NHTZ engages health personnel on a diabetes awareness workshop
On the 1st December 2014, National Healthcare Trust Zimbabwe (NHTZ) conducted a diabetes lobby and advocacy workshop at Harare hospital. The aim for conducting the workshop was to raise awareness on diabetes and disseminate information to medical personnel on accessibility, affordability and availability issues surrounding diabetes.
Non-communicable diseases, such as diabetes, receive more attention compared to communicable diseases. However communicable diseases like diabetes have no cure and management can be expensive. Therefore it is of paramount importance to increase knowledge of diabetes as information about the disease is scarce and preventative screening is not common in Zimbabwe. This is essential as statistics (name statistics reference) show that 1.3 million people were diabetic in 2005 and 10-14% of the Zimbabwean population are living with diabetes.
Institutions that participated in the workshop were Harare Hospital, Chitungwiza Central Hospital and Parirenyatwa group of hospitals. Medical personnel and specialists were taught how to screen and diagnose diabetes for early detection and avoid blindness that is often linked to the disease. During the workshop Dr Mangwiro mentioned that ‘diabetes can be avoided, it takes commitment to lifestyle change.’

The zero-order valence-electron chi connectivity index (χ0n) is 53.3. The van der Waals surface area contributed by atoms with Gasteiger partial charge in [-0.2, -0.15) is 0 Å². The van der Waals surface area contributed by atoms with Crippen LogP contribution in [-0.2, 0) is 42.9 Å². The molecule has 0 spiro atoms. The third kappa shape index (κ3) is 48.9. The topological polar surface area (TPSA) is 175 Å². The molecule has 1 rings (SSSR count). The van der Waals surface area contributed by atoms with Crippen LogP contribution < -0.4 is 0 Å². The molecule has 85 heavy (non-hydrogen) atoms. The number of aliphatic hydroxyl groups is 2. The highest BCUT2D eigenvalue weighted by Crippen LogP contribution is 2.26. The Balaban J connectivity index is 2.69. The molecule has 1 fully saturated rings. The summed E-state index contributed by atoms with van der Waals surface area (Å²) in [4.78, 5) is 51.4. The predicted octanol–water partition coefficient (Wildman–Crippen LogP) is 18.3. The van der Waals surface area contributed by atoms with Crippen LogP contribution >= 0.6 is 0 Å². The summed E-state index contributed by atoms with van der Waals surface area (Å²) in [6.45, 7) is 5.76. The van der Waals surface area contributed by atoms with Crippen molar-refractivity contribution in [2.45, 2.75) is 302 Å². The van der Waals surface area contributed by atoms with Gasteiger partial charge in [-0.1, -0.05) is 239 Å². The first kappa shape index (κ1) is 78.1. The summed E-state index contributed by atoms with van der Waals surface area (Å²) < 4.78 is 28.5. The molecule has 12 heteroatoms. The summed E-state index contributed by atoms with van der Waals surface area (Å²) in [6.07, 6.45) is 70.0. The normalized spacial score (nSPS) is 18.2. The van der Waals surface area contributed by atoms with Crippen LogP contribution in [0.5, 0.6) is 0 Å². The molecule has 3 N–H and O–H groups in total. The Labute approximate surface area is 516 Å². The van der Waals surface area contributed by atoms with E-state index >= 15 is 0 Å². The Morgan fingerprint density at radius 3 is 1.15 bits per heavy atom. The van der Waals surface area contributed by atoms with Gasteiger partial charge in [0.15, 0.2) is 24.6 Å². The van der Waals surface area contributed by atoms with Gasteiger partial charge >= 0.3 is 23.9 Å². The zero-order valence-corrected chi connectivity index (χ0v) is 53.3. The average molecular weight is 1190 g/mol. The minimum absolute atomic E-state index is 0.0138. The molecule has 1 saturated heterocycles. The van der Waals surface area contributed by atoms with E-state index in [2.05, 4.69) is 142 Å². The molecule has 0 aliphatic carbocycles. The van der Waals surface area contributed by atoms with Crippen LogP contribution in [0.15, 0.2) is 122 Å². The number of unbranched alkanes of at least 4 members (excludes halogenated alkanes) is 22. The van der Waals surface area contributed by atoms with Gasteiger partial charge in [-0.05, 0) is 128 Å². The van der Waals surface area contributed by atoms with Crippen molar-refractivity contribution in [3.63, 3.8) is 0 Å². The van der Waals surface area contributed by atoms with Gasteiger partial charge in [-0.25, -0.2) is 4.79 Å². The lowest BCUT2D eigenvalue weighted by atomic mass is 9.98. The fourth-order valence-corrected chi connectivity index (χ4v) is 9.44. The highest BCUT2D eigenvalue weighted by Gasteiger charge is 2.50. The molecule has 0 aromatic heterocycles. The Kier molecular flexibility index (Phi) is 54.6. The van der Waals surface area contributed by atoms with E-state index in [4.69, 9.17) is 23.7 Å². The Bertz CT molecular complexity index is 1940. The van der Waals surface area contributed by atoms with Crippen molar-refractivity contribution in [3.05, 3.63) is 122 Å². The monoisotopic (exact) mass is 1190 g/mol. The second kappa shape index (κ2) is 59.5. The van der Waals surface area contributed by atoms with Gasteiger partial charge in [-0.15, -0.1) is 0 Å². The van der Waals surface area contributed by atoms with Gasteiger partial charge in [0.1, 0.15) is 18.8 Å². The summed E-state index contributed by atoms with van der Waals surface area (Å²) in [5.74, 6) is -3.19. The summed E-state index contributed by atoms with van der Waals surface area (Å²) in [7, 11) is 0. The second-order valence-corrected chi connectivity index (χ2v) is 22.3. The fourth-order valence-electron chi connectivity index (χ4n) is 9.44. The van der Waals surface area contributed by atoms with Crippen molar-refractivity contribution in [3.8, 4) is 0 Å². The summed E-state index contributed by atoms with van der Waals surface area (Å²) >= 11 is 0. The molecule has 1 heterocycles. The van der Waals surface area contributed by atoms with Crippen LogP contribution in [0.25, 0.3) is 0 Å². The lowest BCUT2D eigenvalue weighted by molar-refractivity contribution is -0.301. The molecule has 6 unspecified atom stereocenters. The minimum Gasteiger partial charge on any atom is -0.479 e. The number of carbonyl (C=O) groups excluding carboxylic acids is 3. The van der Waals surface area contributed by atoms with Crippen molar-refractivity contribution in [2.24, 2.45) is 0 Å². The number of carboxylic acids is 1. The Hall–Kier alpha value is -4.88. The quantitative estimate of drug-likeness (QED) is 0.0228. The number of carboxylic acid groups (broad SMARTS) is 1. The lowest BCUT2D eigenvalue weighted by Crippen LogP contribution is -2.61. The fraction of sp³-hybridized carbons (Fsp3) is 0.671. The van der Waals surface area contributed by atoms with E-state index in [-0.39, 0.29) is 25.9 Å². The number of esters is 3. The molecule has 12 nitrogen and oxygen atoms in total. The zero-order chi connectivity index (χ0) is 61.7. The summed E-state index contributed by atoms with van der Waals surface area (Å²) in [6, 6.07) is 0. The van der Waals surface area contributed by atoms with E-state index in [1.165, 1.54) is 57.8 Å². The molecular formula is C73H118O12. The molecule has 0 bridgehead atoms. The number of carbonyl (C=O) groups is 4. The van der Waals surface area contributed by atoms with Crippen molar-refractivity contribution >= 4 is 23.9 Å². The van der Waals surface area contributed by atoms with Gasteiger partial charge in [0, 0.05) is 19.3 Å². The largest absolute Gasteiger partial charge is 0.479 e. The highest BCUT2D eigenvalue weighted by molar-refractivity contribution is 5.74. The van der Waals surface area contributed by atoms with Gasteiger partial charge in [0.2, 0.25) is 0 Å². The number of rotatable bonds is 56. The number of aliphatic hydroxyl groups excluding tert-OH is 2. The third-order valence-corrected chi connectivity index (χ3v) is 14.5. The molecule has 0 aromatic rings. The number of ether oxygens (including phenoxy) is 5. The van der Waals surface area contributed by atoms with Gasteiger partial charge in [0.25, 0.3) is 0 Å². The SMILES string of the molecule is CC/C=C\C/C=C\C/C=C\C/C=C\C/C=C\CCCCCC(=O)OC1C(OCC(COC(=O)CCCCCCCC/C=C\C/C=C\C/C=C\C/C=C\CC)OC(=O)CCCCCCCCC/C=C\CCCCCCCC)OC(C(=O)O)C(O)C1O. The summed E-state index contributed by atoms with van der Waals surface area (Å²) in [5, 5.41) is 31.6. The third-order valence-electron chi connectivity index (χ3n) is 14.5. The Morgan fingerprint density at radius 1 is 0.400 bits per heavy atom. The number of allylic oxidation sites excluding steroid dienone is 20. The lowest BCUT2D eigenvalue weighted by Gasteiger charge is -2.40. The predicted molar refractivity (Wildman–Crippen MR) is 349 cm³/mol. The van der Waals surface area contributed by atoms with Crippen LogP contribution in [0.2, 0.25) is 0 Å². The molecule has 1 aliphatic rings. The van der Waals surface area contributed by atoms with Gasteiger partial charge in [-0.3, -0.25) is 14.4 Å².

There were 155 people in attendance, that include our dignitaries Chief Executive Officer for Harare central hospital Ms. Zvavamwe, clinical director for Harare Central Hospital Mr. Vera, president of the Zimbabwe diabetic association Dr. Mangwiro, Government chief ophthalmologist Dr. Macheka, trained nurse practitioners, student nurses , members of the community and Mrs. Gandiya, Mrs. Mugugu and Mr. Dube represented Higherlife Foundation.
Furthermore, 2 patients spoke about their experiences living with diabetes. The first patient, diabetic for 10 years, testified about how she managed the disease without complications. The second patient has been living with diabetes for more than 20 years and she spoke of how expensive the treatment is and difficulty in accessing specialist services in the event of complications. There was an occasion when the patient would have been amputated if she did not seek and have access to specialist services. She highlighted that there are many people who are not priviledged to have accessibility that she had.